Although the total for sales of traditional toys rose only 2% in 2001, the action figure category registered a solid increase of 36% according to figures released at Toy Fair by Toy Industry Association.  The 2001 total for all the traditional toy categories rose to $25.0 billion dollars, a 2% gain from the total of $24.6 billion achieved in 2000, while action figures led all the categories in percentage gain expanding from $1.2 billion to $1.6 billion.  Most of the gain came in the fourth quarter since according to the market research group NPD, sales of action figures rose only a mere 6% in the first three quarters of 2001.  Still the fourth quarter gains for the category appear even more remarkable since the economy as a whole was reeling in Q4 thanks to the 9/11 terrorist attacks and the deepening recession.  The gloom and doom that hovered over the licensed merchandise category during the dismal selling years of 1999 and 2000 has largely dissipated, thanks to the strong rebound of the action figure category during the fourth quarter of 2001.


The Q4 acceleration in action figure sales can be largely attributed to impressive performances by three licensed lines tied to the three blockbuster films: Monsters Inc., Harry Potter and the Sorcerer's Stone, and Lord of the Rings: Fellowship of the Ring.  Industry analysts are bullish on the action figure category's prospects for 2002 because both Harry Potter and Lord of the Rings will be back on the screen with new episodes in the fourth quarter, while Star Wars: Attack of the Clones and the new Spider-Man film should provide a boost for action figure sales during the summer. 


The Real Winner

The rise in action figure sales was significant but it should be seen as an improvement in results over what was a very poor performance for the category in 2000.  On the other hand video games posted a whopping 43% gain in 2001 over what had been a solid performance in 2000.  Sales of video game hardware and software ballooned to $9.4 billion in 2001 versus $6.6 billion in 2000.  With sales of the three major video game platforms continuing, the prospect of further growth in the category looms large, particularly because two of the platforms are new and games for these platforms are just starting to hit the market in appreciable numbers.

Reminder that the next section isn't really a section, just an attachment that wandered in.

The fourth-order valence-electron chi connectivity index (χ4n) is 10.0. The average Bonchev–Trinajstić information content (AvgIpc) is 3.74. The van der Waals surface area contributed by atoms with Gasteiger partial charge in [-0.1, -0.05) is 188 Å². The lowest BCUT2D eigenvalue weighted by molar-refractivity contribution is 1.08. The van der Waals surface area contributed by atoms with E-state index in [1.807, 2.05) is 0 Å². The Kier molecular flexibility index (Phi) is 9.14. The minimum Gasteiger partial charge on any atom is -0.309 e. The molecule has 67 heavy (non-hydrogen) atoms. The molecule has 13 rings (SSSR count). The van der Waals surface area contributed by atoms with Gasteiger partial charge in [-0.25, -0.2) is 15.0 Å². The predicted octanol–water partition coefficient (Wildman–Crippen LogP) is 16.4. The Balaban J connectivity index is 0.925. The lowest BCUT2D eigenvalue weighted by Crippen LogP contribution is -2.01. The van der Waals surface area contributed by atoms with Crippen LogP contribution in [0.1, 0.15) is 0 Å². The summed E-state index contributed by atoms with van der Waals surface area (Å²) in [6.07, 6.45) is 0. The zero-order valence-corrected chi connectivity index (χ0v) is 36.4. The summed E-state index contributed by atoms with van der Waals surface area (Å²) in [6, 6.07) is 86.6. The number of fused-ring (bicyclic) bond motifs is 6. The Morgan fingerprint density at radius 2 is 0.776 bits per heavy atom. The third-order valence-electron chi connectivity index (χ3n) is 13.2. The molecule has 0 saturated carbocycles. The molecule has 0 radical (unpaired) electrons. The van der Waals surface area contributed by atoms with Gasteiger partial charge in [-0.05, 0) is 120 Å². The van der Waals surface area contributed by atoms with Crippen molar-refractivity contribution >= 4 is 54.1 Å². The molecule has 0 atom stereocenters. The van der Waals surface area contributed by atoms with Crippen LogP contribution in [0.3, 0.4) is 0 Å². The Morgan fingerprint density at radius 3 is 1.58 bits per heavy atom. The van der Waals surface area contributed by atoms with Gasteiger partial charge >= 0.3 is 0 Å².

The tremendous growth in video game sales dwarfs the gains in action figure sales--but in some ways it actually makes the growth in the action figure category appear more remarkable since industry analysts felt that at least part of the growth in video games in 2000 came at the expense of the action figures.  The assumption was that boys were giving up action figures at an earlier age and moving to video games.  One result of that notion that is visible at this year's Toy Fair is the growing number of simpler, less violent action figures targeted at pre-schoolers and other members of the Fisher-Price set.  Another factor hurting action figure sales are sales of products like Bandai's Gundam snap-together model kits and Lego's Bionicle figures -- products that ape action figures, but which are counted as part of the 'building/construction category,' which posted a 22% growth in 2001 (from $722 million to $882 million).


The Losers

If action figures grew 36%, building toys 22%, and ride-on toys 17% while the entire toy category crept up only 2%, there must have been some categories that lost ground in 2001.  Games and Puzzles remain a potent category with sales of some $2.2 billion, but they declined 10% in the past year, while the equally large 'plush' category fell 13%.  Trading Cards is a much smaller category, but it suffered a larger percentage decline of 28% (from $440 million to $318 million), which was topped only by the Sports (gear and toy) category which fell 29%.